A hernia is defined as a condition where an internal organ or a tissue bulges out through a weak opening in the abdominal muscles. Postpartum umbilical hernia may not be a life-threatening condition, but one still needs to be careful and seek medical assistance.
In this MomJunction post, we tell you about the causes of postpartum umbilical hernia, its symptoms and treatment options.
What Is Postpartum Umbilical Hernia?
Postpartum umbilical hernia is characterized by the outward protrusion of the belly button through an opening in the abdominal muscles, post-delivery. The soft and tender bulge is generally small in size. However, the lower abdomen feels quite stretched out and strained every time one lifts heavy objects, sneezes, or coughs.
What Causes Postpartum Umbilical Hernia?
Postpartum umbilical hernia occurs when the pressure builds up within the growing tummy, and the pelvic region protrudes an organ through the opening created in the abdominal wall (1).
Umbilical hernia can be triggered by certain factors that put intra-abdominal pressure, such as:
- Some individuals have a small gap or a hole in the abdominal muscle or tissue after the detachment of umbilical cord at birth. Dr. Dana A. Telem, director of the comprehensive hernia program at Michigan Medicine and an associate professor of surgery, says, “Because you already have a natural weakness there, that expansion in your belly can be the tipping point.”
- The abdominal muscles tend to lose their elasticity in overweight or obese individuals. Obesity also increases the chances of a recurrence of umbilical hernia (2).
- Postpartum umbilical hernia might happen in women who underwent abdominal surgery or cesarean section in the past (3).
- It may also result from the accumulation of fluids in the abdominal organs and cavity (ascites).
- Chronic abdominal wall distension and the weakness of the connective tissue may cause the hernia (4).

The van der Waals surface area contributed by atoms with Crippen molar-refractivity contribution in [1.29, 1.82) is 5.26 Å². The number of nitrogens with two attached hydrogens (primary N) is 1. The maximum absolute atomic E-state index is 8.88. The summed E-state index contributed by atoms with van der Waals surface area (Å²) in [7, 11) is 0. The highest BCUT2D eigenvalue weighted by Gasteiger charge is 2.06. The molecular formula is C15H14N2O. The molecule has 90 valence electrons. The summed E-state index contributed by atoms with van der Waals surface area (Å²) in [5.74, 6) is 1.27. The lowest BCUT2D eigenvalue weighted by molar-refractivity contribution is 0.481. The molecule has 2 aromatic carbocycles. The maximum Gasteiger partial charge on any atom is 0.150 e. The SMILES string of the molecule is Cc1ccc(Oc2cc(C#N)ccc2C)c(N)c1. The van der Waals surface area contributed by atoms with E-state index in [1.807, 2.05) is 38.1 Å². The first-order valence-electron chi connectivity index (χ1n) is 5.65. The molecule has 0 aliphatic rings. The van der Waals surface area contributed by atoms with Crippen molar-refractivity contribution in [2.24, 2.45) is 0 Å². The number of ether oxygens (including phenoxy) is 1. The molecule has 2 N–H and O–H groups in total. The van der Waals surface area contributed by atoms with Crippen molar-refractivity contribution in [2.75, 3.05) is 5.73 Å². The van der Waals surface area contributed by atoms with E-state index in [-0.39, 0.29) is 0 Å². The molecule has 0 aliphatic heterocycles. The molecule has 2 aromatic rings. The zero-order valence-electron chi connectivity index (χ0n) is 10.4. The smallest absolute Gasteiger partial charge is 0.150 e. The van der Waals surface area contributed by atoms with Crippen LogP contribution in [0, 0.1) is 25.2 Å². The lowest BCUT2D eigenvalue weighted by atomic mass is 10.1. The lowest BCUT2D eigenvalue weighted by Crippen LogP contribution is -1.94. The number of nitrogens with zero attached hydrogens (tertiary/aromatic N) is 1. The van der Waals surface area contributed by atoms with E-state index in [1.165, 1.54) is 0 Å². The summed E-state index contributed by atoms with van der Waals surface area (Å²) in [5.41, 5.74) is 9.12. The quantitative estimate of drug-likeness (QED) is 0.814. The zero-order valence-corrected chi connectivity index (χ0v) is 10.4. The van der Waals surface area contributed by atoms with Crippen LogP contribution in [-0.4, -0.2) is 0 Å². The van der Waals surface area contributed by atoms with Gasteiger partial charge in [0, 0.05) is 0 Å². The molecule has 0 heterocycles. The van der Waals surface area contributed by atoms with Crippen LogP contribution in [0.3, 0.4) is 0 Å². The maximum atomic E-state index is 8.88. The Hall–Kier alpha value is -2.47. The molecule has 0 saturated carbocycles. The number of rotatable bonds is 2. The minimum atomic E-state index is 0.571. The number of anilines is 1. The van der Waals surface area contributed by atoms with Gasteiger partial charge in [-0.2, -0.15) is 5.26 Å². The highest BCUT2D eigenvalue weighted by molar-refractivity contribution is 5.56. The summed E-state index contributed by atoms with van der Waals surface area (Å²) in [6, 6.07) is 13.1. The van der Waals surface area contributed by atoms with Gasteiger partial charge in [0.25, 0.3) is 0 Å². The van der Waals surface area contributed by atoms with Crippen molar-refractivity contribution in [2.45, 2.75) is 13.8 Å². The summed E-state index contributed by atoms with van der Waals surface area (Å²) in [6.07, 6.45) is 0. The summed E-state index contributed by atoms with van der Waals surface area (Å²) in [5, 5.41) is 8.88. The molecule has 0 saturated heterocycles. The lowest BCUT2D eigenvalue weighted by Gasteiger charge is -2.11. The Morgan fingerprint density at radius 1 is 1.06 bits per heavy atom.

- If you had hernia after your previous delivery, then you may have it again.
A good way to detect umbilical hernia early is by staying alert to its symptoms.
Symptoms of Postpartum Umbilical Hernia
A protruding belly button is the most prominent sign of an umbilical hernia. If the hernia is small, it is usually asymptomatic (4). Large-sized hernias might have some symptoms such as:
- The skin around the protrusion may appear reddish-blue. There could be stiffness and excruciating pain in case the hernia disrupts the blood flow to the intestine (strangulated hernia).
- Postpartum umbilical hernia, especially a strangulated one, may also result in nausea and vomiting. One may also have to deal with constipation and blood in motion. This could be a medical emergency and require immediate medical attention.
- There is often a loosening of the skin around the affected region with an outward protrusion in women with an umbilical hernia post a C-section delivery.
Will Umbilical Hernia Go Away After Pregnancy?
Tiny hernias with no pain or disturbance to your daily life may not need immediate surgery. The umbilical hernia that does not disrupt the blood flow to the intestine is generally less severe and rarely requires surgical procedures. However, you should get it inspected by a doctor, who can decide if it requires medical intervention.
A healthy lifestyle and regular exercise with a few yoga poses are widely believed to strengthen abdominal muscles. There is no direct research done on the benefits of exercise on curing postpartum umbilical hernia. Each hernia is different and may restrict an individual’s movement to a certain extent. Therefore, do not attempt any exercise without asking the doctor.
Exercises Usually Recommended For Minor Umbilical Hernias
Here are some exercises that are often considered by women with minor umbilical hernias. These exercises neither cure the hernia nor are a replacement for doctor’s advice. Exercise, in general, is good for the muscles of the body. Hence, you may consider these exercises to improve postpartum abdominal muscle tone, which may help subside minor umbilical hernias.
- Cycling your legs: Lie down on a flat board or a floor mat and slowly raise your legs towards your chest. While holding your sides, keep pedaling your legs. Doing the bicycling exercise, for 10-12 minutes, twice or thrice a week might help strengthen the muscles of the lower abdomen significantly.